would decrease dramatically. The technological tools to help consumers
figure out the best value at the best price could be made available on
the Internet.” 

Ideal Medical Savings Account 

“What is needed an ideal medical savings accounts. Health savings accounts are
the fastest growing healthcare insurance product despite the Obama
administration’s attempt to eliminate them. 

The trouble with Health Savings Accounts is that they keep the money in play
for the insurance company rather than the patient owning the money
not spent in a separate retirement trust.” 

“With the ideal medical savings account, the employers would give employees
$6000 in a trust account to be spent at their choosing for legitimate
medical care. The employer would also provide first dollar coverage
after the $6000 was spent to buy reinsurance. The total package
would be less than the yearly package spent the previous year.
If the employee takes care of his health and healthcare dollars the
remainder not spent goes into his personal trust account tax free to
be used and taxed at retirement. The remaining money is not carried
over for future medical expenses. 

This would provide the financial incentive for consumers to take care
of themselves and their healthcare dollars. 

Employers are willing to pay $12,000 per person for insurance. 

“The medical savings account would give the consumer $6000 in a trust
account. The remaining $6000 would be used to pay for first dollar

The payment interface ought to be between the consumer and the
physician rather than the insurance company. Prices would be
transparent. The consumer could be taught to know what he is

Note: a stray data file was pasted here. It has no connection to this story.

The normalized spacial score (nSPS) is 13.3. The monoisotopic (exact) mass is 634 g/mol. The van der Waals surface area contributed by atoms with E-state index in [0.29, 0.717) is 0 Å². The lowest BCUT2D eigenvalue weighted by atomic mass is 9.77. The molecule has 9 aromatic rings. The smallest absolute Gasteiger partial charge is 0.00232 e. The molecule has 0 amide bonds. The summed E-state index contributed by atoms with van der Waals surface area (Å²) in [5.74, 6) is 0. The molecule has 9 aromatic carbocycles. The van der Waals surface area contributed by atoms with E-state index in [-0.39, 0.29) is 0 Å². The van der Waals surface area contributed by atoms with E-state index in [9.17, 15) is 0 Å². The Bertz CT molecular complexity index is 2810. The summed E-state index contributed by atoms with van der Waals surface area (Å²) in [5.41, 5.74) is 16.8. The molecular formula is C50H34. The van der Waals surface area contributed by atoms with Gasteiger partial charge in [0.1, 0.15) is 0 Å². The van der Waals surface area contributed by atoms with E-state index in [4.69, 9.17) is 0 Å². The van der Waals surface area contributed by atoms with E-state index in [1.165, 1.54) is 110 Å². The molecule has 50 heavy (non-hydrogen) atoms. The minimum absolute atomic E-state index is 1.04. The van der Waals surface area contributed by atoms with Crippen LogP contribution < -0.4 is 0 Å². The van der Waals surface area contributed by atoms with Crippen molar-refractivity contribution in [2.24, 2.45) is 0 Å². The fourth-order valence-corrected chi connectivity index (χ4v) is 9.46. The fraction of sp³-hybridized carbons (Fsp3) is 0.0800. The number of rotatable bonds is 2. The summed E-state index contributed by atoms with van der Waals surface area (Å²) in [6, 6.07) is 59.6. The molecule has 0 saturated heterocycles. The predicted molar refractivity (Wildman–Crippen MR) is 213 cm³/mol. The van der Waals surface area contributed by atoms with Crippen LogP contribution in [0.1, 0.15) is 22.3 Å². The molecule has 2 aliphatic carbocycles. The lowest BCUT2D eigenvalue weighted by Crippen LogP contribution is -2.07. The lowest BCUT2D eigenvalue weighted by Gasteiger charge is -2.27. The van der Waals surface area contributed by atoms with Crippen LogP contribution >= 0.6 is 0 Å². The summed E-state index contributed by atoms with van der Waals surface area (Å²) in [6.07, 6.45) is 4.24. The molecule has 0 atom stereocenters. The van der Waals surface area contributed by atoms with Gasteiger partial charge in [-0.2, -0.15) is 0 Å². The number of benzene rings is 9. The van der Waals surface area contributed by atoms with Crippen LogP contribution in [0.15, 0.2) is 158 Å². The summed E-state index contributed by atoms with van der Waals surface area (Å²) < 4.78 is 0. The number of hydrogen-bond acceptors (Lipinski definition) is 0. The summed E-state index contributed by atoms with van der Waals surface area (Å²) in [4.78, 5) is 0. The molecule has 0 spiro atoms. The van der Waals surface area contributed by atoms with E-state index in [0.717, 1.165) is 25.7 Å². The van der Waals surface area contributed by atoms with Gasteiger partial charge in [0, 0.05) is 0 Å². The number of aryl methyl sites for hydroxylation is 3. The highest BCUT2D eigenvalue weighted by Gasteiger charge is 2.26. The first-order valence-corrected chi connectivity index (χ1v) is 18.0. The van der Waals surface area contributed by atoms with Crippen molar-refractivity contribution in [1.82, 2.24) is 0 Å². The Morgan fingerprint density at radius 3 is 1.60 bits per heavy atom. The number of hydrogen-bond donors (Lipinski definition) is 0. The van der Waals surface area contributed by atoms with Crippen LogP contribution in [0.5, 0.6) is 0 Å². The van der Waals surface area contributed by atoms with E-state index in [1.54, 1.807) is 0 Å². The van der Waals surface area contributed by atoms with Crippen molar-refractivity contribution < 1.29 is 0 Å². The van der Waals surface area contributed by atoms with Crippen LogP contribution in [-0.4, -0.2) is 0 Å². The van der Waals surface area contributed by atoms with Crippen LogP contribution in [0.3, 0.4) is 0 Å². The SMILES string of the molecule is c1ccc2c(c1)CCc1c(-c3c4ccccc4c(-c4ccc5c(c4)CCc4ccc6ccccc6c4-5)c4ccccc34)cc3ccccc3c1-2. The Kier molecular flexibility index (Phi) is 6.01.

buying. Claims could be adjudicated immediately. Physician overhead
and insurance overhead would decrease immediately. The cost of
healthcare would decrease immediately. 

“An example of how patients spending their money directly decreases cost is
Oklahoma City, where the Oklahoma Surgery Center charges patients directly
and transparently. The Surgery Center’s fees are posted on their web
site. Consumers know what they are buying. They pay at the point of

The Surgery Center’s administrative expenses are low because they
do not accept insurance payments. The cost of a surgical procedure is
one quarter to one half the cost of the same procedure in an overhead
bloated hospital system.” 

“ With an ideal medical savings account, if the patient spends $1000 for
medical and surgical care in one year, that patient would have $5000 put
into his tax trust fund at the end of the year. It does not have to be
spent on medical care in the future.” 

“Patients would have more incentives 1) to take care of themselves; and 2) to be
cautious about spending their health care dollar.” 

“The medical savings account would put the consumer, not the insurance
company, in charge. Suppose a patient has diabetes mellitus and it cost
about $3000 a year to control the disease and avoid acute and chronic
complications. If that person took of himself, controlled his blood
sugar and did not have to go to the ER, the employer could afford to
give that employee a $1000 bonus because that patient did not have to
use the reinsurance coverage. If the employee used the reinsurance
coverage the price of the reinsurance would increase the following
year. These systems could be set up so the consumer with diabetes mellitus is
rewarded for taking care of himself.” 

“The ideal medical saving account could apply to every age group. The
average cost to the government for direct medical care for Medicare
patients is $6700 a year. The average includes Medicare patients with
end of life care in ICUs. 

The low-end Medicare Part B per patient is $1500 tax-free dollars per
person plus an additional non-tax free $3200 per couple if Medicare
Part F is purchased to cover hospital and physician deductibles.
Medicare Part D is n additional $1800 per couple per year. Patients
still have to deal with Part D drug deductibles. 

Premiums at the high end because of means testing can cost up to
$16000 in pre and post tax dollars per year.” 

It’s not generally known, but the insurance company, which is in the middle of all
of this, takes 40% of your health care dollar off the top.” 

“This is the reason Medicare is unsustainable. It is not because
physicians keep raising prices. In fact physicians have not had a
reimbursement increase in 10 years. Reimbursement goes down each

The ideal medical savings account would reduce costs because